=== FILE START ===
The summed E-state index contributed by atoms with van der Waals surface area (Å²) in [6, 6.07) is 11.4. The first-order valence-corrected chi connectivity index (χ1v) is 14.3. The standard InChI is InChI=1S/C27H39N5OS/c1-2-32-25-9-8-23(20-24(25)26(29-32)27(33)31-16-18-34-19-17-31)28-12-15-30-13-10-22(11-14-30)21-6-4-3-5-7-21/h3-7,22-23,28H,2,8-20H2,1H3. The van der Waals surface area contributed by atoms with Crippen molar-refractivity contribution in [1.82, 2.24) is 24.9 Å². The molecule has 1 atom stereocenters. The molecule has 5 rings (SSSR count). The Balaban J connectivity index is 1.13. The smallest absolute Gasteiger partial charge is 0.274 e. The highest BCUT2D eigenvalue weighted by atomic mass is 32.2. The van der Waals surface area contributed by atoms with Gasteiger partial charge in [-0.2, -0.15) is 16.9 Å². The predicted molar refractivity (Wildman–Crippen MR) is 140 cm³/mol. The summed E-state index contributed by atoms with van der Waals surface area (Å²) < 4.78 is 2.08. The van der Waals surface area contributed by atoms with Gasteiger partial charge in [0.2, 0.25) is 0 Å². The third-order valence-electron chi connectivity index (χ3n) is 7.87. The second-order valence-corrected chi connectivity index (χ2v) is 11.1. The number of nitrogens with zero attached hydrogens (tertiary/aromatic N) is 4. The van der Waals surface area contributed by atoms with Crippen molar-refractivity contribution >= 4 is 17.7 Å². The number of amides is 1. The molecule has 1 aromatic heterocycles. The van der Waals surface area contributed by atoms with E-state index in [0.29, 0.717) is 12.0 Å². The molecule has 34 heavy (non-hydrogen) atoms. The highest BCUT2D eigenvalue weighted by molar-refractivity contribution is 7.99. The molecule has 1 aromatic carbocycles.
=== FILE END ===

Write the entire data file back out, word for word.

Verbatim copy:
The summed E-state index contributed by atoms with van der Waals surface area (Å²) in [6, 6.07) is 11.4. The first-order valence-corrected chi connectivity index (χ1v) is 14.3. The standard InChI is InChI=1S/C27H39N5OS/c1-2-32-25-9-8-23(20-24(25)26(29-32)27(33)31-16-18-34-19-17-31)28-12-15-30-13-10-22(11-14-30)21-6-4-3-5-7-21/h3-7,22-23,28H,2,8-20H2,1H3. The van der Waals surface area contributed by atoms with Crippen molar-refractivity contribution in [1.82, 2.24) is 24.9 Å². The molecule has 1 atom stereocenters. The molecule has 5 rings (SSSR count). The Balaban J connectivity index is 1.13. The smallest absolute Gasteiger partial charge is 0.274 e. The highest BCUT2D eigenvalue weighted by atomic mass is 32.2. The van der Waals surface area contributed by atoms with Gasteiger partial charge in [-0.2, -0.15) is 16.9 Å². The predicted molar refractivity (Wildman–Crippen MR) is 140 cm³/mol. The summed E-state index contributed by atoms with van der Waals surface area (Å²) < 4.78 is 2.08. The van der Waals surface area contributed by atoms with Gasteiger partial charge in [0.2, 0.25) is 0 Å². The third-order valence-electron chi connectivity index (χ3n) is 7.87. The second-order valence-corrected chi connectivity index (χ2v) is 11.1. The number of nitrogens with zero attached hydrogens (tertiary/aromatic N) is 4. The van der Waals surface area contributed by atoms with Crippen molar-refractivity contribution >= 4 is 17.7 Å². The number of amides is 1. The molecule has 1 aromatic heterocycles. The van der Waals surface area contributed by atoms with E-state index in [0.29, 0.717) is 12.0 Å². The molecule has 34 heavy (non-hydrogen) atoms. The highest BCUT2D eigenvalue weighted by molar-refractivity contribution is 7.99. The molecule has 1 aromatic carbocycles.